Sunday, January 15, 2012

video responses .

There's been a video going around called "Why I Hate Religion, but Love Jesus." Originally I think it was finding its way around Facebook, and since I don't have one, I hadn't originally seen it. However, someone posted it to one of my friends' Tumblrs and so I ended up being in the digital loop that is normally constrained to Facebook. When I first watched it, I pretty much agreed. But what sort of person would I be if I just took one person's opinion and accepted it without looking at the others? I started to look at the video responses. And what I found began to add a whole new separate part to this story.

Here's the original video, entitled "Why I Hate Religion, But Love Jesus."
So now that that's floating around in your head, I next watched this video called "Why I Dislike Your Poem, But Love God."
He does it in the same manner that the first video did: spoken word, lyrically; almost rapped. He makes a lot of good points. He brings up a lot of the criticisms that many people had while watching the first. That Jesus IS religion. That what Jesus did is the center of our religion (that's my take on it anyway). Unfortunately while the first video had tons more "likes" than "dislikes," everybody seemed to be hating on this guy.. and I honestly cannot for the life of me figure out why.

Another video called my eye, called "I Hate Religion, and Jesus Too."
This guy's youtube tag is TheAmazingAtheist, and even though I am a wholehearted believer, I decided to watch it. He makes some really good points. There are, of course, things that I don't agree with that he says. But he points out some of the flaws in the logic of the original video. While he perhaps may have taken it to a more harsh and extreme level, he's entitled to that. Regardless, I'm glad I watched. I would encourage those reading to watch all three, especially if you consider yourself a devout Christian. For me, I think it's going to change how I look at things. And it's going to change how I attempt to grow more spiritually.

For me Jesus and God are at the center of my religion. They are the reason for my religion. Without them, what would we be believing? There are and will always be flaws with the church. Unfortunately, things happen. And no matter how high up the Christian totem pole you are, you are not entitled to anything. I love my religion (Catholicism) but that doesn't mean that I endorse everything that happens to or by the people that claim to share it. I can only control one person's actions, and that is those of myself. But even I by myself can make a difference. It reminds me of that story with the boy walking along the beach throwing starfish back into the water... An old man saw him and thought the boy foolish, saying 'you're never going to save all of them, and they'll just watch up again tomorrow. It won't make a difference.' The boy picks up one starfish and throws it into the ocean. Looking back at the old man he says, 'It made a difference to that one.'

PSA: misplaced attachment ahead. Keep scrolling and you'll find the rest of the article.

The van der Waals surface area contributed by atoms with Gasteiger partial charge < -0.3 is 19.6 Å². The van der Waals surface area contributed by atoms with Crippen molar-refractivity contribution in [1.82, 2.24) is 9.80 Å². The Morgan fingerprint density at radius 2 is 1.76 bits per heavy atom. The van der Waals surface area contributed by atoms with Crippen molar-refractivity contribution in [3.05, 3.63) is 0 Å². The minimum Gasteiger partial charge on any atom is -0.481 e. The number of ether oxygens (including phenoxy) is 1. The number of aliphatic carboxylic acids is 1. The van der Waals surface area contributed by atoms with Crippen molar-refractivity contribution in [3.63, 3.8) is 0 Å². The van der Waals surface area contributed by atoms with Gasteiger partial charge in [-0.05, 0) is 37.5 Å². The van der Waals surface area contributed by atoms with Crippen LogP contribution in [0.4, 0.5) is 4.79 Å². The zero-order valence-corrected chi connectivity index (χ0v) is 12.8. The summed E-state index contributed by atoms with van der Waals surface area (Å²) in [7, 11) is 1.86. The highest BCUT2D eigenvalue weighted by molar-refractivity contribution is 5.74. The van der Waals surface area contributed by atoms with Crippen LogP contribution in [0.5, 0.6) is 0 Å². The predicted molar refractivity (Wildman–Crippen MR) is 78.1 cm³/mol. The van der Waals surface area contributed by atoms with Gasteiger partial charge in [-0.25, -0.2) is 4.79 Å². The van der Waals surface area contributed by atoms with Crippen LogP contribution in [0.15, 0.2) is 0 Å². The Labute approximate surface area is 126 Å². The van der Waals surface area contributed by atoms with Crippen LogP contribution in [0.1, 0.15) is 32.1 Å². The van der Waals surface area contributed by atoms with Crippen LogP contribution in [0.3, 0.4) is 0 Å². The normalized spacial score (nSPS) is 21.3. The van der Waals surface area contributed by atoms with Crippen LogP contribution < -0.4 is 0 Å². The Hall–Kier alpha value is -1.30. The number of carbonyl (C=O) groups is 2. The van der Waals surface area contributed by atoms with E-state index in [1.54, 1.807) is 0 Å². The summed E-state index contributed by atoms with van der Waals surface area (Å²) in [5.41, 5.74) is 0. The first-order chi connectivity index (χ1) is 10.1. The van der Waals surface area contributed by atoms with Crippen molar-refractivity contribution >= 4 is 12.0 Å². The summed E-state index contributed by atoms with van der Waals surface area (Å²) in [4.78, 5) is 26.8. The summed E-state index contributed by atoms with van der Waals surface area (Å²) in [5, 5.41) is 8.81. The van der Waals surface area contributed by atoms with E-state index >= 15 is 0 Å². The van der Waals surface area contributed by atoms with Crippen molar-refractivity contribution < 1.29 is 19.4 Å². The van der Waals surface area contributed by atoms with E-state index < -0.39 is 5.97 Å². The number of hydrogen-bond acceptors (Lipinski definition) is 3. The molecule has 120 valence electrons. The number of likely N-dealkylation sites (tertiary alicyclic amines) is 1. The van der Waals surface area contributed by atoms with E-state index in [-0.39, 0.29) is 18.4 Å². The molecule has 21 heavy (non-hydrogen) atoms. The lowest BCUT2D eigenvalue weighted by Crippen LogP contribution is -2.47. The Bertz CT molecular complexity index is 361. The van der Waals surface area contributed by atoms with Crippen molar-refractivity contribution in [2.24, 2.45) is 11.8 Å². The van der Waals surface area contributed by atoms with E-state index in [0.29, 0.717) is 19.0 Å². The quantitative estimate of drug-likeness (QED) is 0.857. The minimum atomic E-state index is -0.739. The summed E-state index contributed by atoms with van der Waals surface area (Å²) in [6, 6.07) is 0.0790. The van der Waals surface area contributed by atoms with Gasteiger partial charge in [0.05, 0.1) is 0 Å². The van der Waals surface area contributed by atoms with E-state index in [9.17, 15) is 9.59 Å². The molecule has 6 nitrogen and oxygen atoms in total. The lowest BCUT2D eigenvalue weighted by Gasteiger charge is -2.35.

Amen. So, it can be rough sometimes. But that's okay. Religion isn't perfect. We're all a work in progress. Life, is life. But I still love having something like the church that I can be a part of. It's like a little reminder to myself that I can always be better. And while we can strive for perfection, though we may never reach it, we can always change the little things -- bit by bit.

1 comment:

  1. That video is quite the doozy, isn't it? As I understand it, he's originally trying to say that "religion" is something that all faiths share, being mostly customary and ritualistic. You can brush your teeth religiously, just like you can go to church, take communion, kneel, sing, etc religiously. I think his argument is that most of the time, the formal, ritualistic nature of church can actually get in the way of our relationship with Jesus, the one who gives the meaning to the rituals. He's trying to say that this can get in the way of God's will for you, if you're satisfied with nothing beyond participating in church.

    What's sets Christianity apart from other religions is the fact that we do have a personal relationship with our God, so if we have the right mindset during our rituals, they can be very useful tools, helping us to make that relationship stronger. He doesn't say much about this important part of the whole Jesus-Religion relationship, which I'm sure caught your attention, because I know the rituals during mass are important to you(I'm curious to see them myself soon). Jesus and Religion aren't mutually exclusive like he's painting the picture as... even if you're never go to church, but believe in Jesus, there's no way you can have a good relationship with Him unless you do rituals like reading the Bible or praying, which qualify as religion.

    I think that's kinda what guy #2 was talking about, but he started grouping religions together, saying how there's not just one way(you can't be a christian and believe that), and missed why Christianity is special, which is probably the underlying reason why there are so many dislikes. Jesus is more than a role model, fortunately.

    The Atheist guy was great. Had a lot of legitimate points and exposed some flaws in the primary argument. The Coke metaphor was very good. Obviously, he doesn't believe in christianity, and doesn't understand why Jesus didn't come to bring world peace... yet. When He comes back, though... that'll be a good day.

    Back to #1 real quick, I don't think he understands the thinking behind big churches or cathedrals.. as an architecture student and as a visitor to the Sagrada Familia yesterday, the passion for God clarified in that building by men cannot be hated on. I believe that is true worship, using the gifts God gave you to glorify Him.

    Sorry that was so long... I felt led to share.


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